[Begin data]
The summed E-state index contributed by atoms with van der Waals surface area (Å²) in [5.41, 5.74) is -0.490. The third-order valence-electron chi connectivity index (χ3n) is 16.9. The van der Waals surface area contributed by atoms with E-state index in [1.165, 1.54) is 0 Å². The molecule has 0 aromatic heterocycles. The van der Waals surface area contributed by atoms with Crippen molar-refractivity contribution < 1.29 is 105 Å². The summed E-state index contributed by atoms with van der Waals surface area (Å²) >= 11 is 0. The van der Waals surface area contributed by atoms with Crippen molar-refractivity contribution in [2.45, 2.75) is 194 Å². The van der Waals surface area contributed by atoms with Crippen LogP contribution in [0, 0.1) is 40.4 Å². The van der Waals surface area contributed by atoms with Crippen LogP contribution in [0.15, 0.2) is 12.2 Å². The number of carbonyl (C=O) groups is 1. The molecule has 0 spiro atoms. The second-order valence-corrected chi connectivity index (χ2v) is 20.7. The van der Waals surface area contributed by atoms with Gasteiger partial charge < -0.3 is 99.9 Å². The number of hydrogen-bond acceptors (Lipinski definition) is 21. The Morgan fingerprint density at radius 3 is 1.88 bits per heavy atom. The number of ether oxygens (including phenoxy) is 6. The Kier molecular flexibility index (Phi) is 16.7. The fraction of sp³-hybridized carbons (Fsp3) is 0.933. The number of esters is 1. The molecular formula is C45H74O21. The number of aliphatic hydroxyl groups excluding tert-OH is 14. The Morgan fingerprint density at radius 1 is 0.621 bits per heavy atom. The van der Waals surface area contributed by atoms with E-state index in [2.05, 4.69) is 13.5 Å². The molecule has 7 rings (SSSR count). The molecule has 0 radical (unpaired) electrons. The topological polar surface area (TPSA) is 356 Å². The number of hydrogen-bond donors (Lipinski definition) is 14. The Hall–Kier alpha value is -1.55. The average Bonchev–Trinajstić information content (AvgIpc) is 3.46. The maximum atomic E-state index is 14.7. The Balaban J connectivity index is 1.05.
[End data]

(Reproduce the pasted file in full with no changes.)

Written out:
The summed E-state index contributed by atoms with van der Waals surface area (Å²) in [5.41, 5.74) is -0.490. The third-order valence-electron chi connectivity index (χ3n) is 16.9. The van der Waals surface area contributed by atoms with E-state index in [1.165, 1.54) is 0 Å². The molecule has 0 aromatic heterocycles. The van der Waals surface area contributed by atoms with Crippen molar-refractivity contribution < 1.29 is 105 Å². The summed E-state index contributed by atoms with van der Waals surface area (Å²) >= 11 is 0. The van der Waals surface area contributed by atoms with Crippen molar-refractivity contribution in [2.45, 2.75) is 194 Å². The van der Waals surface area contributed by atoms with Crippen LogP contribution in [0, 0.1) is 40.4 Å². The van der Waals surface area contributed by atoms with Crippen LogP contribution in [0.15, 0.2) is 12.2 Å². The number of carbonyl (C=O) groups is 1. The molecule has 0 spiro atoms. The second-order valence-corrected chi connectivity index (χ2v) is 20.7. The van der Waals surface area contributed by atoms with Gasteiger partial charge < -0.3 is 99.9 Å². The number of hydrogen-bond acceptors (Lipinski definition) is 21. The Morgan fingerprint density at radius 3 is 1.88 bits per heavy atom. The number of ether oxygens (including phenoxy) is 6. The Kier molecular flexibility index (Phi) is 16.7. The fraction of sp³-hybridized carbons (Fsp3) is 0.933. The number of esters is 1. The molecular formula is C45H74O21. The number of aliphatic hydroxyl groups excluding tert-OH is 14. The Morgan fingerprint density at radius 1 is 0.621 bits per heavy atom. The van der Waals surface area contributed by atoms with E-state index in [2.05, 4.69) is 13.5 Å². The molecule has 7 rings (SSSR count). The molecule has 0 radical (unpaired) electrons. The topological polar surface area (TPSA) is 356 Å². The number of hydrogen-bond donors (Lipinski definition) is 14. The Hall–Kier alpha value is -1.55. The average Bonchev–Trinajstić information content (AvgIpc) is 3.46. The maximum atomic E-state index is 14.7. The Balaban J connectivity index is 1.05.